Forestry Students Success at National Conference
Thursday, 26 Aug 2021
Five Toi Ohomai Institute of Technology students walked away winners at this year’s New Zealand Institute of Forestry (NZIF) Conference.
Toi Ohomai forestry tutor Mark Cleland took nine students to the annual conference which was held in Masterton recently.
Out of those nine students, two were awarded the NZIF Foundation Mary Sutherland Scholarships, each worth $1,000, while three took out first, second and third place in a NZIF Foundation Research Poster Competition.
Mary Sutherland was the first woman in the world to graduate with a forestry degree and the scholarship is awarded to women studying the profession. This year’s recipients were Pamela Purdie and Lily Marshall, who are both in their first year of the New Zealand Diploma in Forest Management at Toi Ohomai.
The poster competition is open to forestry students and is judged by attendees at the NZIF Conference, who cast votes. The competition had entries from University of Canterbury students and postgraduate forestry students, as well as Toi Ohomai.
Mark says students in their second year of the New Zealand Diploma in Forest Management work on a research project of their choice in the first semester of the year.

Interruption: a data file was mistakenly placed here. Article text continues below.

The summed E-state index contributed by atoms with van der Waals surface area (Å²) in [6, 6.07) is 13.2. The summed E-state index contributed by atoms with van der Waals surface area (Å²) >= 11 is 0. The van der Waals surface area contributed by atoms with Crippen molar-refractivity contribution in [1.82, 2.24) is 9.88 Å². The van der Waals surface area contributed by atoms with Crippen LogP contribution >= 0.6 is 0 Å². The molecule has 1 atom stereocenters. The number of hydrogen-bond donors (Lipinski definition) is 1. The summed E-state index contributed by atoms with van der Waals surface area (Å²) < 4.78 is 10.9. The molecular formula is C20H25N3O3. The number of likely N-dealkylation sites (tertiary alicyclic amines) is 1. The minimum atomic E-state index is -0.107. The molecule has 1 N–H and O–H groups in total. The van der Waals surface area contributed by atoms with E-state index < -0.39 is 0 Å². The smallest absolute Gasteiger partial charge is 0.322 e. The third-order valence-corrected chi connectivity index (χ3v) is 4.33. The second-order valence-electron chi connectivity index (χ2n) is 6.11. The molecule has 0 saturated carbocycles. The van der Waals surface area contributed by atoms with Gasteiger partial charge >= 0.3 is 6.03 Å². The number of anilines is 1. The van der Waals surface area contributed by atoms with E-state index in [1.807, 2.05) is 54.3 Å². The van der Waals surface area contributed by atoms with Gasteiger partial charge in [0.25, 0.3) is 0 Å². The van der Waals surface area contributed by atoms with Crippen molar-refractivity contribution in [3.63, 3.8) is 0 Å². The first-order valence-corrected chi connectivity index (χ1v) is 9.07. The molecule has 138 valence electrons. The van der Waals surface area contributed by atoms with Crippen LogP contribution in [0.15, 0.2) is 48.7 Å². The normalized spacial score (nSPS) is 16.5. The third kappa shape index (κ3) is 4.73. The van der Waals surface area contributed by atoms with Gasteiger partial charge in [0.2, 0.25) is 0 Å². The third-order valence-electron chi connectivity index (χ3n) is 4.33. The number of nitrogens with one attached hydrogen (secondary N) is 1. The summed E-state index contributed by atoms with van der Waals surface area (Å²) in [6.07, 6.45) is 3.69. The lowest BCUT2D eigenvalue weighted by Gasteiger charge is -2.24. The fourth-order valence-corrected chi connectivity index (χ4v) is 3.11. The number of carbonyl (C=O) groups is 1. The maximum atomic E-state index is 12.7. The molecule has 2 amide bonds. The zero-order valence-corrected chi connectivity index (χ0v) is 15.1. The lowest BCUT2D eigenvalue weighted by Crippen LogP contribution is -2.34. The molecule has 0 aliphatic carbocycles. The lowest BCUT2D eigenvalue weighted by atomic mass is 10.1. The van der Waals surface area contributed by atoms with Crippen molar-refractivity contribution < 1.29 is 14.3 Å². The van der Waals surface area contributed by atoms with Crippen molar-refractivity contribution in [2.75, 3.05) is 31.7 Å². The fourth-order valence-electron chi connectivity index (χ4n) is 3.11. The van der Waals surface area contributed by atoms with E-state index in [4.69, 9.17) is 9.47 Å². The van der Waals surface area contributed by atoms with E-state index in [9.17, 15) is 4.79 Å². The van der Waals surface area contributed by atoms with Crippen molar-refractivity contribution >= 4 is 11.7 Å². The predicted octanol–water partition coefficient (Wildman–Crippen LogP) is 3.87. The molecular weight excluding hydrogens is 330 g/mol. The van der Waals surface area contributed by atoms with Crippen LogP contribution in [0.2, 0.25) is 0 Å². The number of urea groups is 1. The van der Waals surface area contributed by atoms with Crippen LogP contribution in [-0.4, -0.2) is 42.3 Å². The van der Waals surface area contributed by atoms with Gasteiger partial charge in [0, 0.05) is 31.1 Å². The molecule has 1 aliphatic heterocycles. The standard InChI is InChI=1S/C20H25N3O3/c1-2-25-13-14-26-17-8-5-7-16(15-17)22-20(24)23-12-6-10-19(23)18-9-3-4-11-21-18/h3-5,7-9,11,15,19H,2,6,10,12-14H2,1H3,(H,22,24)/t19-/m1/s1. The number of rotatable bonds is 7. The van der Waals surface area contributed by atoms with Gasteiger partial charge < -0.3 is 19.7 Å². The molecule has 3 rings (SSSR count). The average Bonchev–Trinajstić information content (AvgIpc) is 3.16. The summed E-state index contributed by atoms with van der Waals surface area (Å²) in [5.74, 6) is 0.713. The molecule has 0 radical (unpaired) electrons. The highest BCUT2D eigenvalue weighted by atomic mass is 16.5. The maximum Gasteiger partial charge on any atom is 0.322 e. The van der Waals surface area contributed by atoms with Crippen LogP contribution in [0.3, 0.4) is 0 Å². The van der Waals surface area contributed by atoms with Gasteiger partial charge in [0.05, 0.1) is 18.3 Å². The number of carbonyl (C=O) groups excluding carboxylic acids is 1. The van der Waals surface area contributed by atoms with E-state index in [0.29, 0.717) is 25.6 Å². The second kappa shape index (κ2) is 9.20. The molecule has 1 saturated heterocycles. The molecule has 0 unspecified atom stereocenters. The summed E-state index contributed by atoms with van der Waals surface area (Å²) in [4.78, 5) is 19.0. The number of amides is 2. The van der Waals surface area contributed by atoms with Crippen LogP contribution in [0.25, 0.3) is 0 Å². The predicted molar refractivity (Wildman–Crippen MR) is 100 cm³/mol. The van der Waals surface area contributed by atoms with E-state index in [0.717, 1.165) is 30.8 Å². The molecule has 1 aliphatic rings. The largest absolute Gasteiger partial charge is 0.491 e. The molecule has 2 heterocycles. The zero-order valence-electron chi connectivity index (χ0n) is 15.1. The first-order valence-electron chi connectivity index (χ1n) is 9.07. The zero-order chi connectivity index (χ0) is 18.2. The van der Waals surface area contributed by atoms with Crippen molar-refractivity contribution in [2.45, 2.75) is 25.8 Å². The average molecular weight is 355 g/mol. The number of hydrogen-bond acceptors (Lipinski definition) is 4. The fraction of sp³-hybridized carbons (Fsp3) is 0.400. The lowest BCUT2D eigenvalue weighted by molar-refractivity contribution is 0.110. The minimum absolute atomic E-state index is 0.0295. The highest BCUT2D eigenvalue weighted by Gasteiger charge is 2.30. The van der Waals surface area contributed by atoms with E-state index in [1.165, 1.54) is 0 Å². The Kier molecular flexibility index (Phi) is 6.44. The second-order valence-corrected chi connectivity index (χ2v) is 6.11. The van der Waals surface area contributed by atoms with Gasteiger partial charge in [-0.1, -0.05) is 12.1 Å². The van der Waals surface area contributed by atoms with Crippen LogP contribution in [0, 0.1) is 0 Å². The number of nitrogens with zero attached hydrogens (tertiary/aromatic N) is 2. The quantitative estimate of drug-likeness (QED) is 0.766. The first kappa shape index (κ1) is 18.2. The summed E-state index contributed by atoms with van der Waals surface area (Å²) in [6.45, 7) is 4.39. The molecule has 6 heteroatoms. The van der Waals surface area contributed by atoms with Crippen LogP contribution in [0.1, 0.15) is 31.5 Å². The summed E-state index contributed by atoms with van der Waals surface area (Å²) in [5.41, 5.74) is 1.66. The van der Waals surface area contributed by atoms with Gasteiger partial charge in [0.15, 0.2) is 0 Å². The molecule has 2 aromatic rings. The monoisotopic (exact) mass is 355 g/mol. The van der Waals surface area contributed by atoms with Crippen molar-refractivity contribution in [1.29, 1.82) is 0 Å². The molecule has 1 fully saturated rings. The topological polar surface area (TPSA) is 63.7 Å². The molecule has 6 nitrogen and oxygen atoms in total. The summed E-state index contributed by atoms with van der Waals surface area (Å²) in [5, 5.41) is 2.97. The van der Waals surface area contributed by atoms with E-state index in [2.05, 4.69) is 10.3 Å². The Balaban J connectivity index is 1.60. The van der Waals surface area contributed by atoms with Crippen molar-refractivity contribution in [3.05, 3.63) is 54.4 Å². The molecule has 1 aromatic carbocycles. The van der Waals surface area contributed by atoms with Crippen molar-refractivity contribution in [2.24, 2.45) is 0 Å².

“This year we chose four of the best projects to present as posters at the conference.
“The competition is highly competitive and our students were stoked to win. We are very proud of them.”
The winning student was Dallas Collier for his project ‘Money lost through production breakage during harvesting’. Kajal Chaudhary came in second with ‘Comparison and valuation of Pigeon Valley standard regime vs the fire affected regime’. Michael Walmsley was awarded third place for his project ‘Hovermap consistency analysis’.
Toi Ohomai has a long history of attending the conference, which Mark says is hugely beneficial to students.
“They get a good perspective of what the industry is like. It is also an opportunity for them to network, which can often lead to job opportunities and offers.”
Mark says the forest management course has good enrolment numbers, with a diverse range of students signing up.
“More than 50 per cent of our students are female and the average age is around 25,” he says.
“We get some school leavers, but we also see people who are already in the industry wanting to take that step up. We’re also seeing people from other industries choosing to retrain in forestry, especially some who may have lost previous jobs due to COVID.”
Job prospects in forestry are positive and Mark says the industry is booming.
“Our graduates leave with strong forestry knowledge and good software skills which prepares them for a range of roles in the forestry management sector, including as supervisors and planners.”
Pictured: Mary Sutherland Scholarship winners Pamela Purdie and Lily Marshall with NZIF President James Treadwell and NZIF Foundation Chairman Andrew McEwen. Photo supplied by NZIF.